First aid for hair problems

1. Clarify: Wash your hair properly with shampoo

To rule out the possibility that a product or product build-up is the cause, wash your hair well with shampoo from root to tip. It is best to use a special clarifying shampoo, but sometimes even washing with a mild SLS-free shampoo can work.

It is important not to use any products after washing. Only then will you get to see the true state of your hair, without products, and you can discover what your hair needs. By adding products to your routine one by one, you can identify the culprit.

2. Wash your hair with mineral water

Our tap water contains lime. Some of us have soft water with little lime coming out of the tap, but others are less fortunate with hard lime water. In the Netherlands, we have fairly soft water, but a little bit can even cause problems with some hair types. Lime is very hard to wash out, it dries out your hair and even makes products work less well. Together with lime, ingredients from products can mix to form a strange build-up layer on your hair.

By washing with mineral water you can rule out the possibility that the problem lies with hard water. The best thing to do is to clarify if you suspect that lime is the problem, this will wash all the lime out of your hair.

3. Write down your hair routine for yourself

Make an overview of what you do and what products you use. Is there any of those things that you could blame? Maybe you use a hairdryer a lot, maybe you brush a lot.

If you don’t know very well, go and exclude things one by one. But there are often 3 types of causes of damage/problems: thermal (due to heat), mechanical (brushing, hair accessories) and chemical (hair dyeing, permanent, but also the use of care products).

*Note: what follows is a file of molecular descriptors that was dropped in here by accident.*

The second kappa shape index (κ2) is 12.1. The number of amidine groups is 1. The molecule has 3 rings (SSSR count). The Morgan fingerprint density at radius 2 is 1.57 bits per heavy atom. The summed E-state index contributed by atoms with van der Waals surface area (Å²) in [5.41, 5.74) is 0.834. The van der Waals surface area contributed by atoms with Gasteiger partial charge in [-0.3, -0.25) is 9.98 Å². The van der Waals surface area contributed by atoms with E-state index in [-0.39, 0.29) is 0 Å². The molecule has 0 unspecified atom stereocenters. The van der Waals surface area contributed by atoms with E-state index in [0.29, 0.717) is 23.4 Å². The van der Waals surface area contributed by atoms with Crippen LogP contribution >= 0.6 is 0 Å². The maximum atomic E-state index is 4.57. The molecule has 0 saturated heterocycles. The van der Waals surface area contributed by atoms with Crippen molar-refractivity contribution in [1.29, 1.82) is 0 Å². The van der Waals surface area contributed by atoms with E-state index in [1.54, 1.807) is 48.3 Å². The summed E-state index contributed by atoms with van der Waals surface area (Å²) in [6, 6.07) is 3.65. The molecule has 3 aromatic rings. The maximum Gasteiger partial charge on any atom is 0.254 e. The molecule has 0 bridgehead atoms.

4. Keep track of changes in your hair routine (and changes in your life that affect your hair).

The question I often ask when someone knocks on the door with a problem is: when did it start?

Sometimes there is an identifiable moment, but sometimes you need some help to remember it. You may have started using a new product, or you may have entered a stressful period or moved to a place with hard water (without even realising it).

If you suffer from hair problems quickly, it is good to write down changes for yourself anyway. I keep a hair growth chart every month and write down when I’ve switched to another product. If my hair suddenly starts to look weird or is completely happy then I know better why.

5. Moisturise or protein treatment?

Whatever the cause, many hair problems consist of having too little fluid or too little protein in the hair. And fortunately, you can make up for those shortages.

How do you recognise a protein deficiency and how do you treat it?

It’s often the result of hair dye and can be seen in very damaged hair. If your hair is very stretchy but also breaks very quickly and looks dull when it’s wet, your hair may need a protein treatment. You can use a commercial hair product for this, but if you’re more of a homemade treatment you can use gelatin. Avoid egg, because those proteins are too big to be absorbed by your hair. Be careful, because too much protein doesn’t make your hair happy.

Sulphur compounds

It is also possible that many of the connections between the protein chains, the so-called sulfur compounds, are broken down by, for example, dyeing or bleaching. A very good product, in that case, is Olaplex. Always ask your hairdresser if you have your hair dyed and bring home a jar of No. 3.

How do you recognize a lack of moisture and how do you treat it?

Lint, static hair, dull dry but shiny when wet, all signs of dehydrated hair. I say dehydrated here because this is really about lack of moisture and not the opposite of oily hair (too little oil). A good recipe to give your hair a hydration boost is the SMT, which consists of warmed honey, aloe vera and silicone-free conditioner.

Important last tip: don’t try everything at once and don’t suddenly change your hair routine from one day to the next.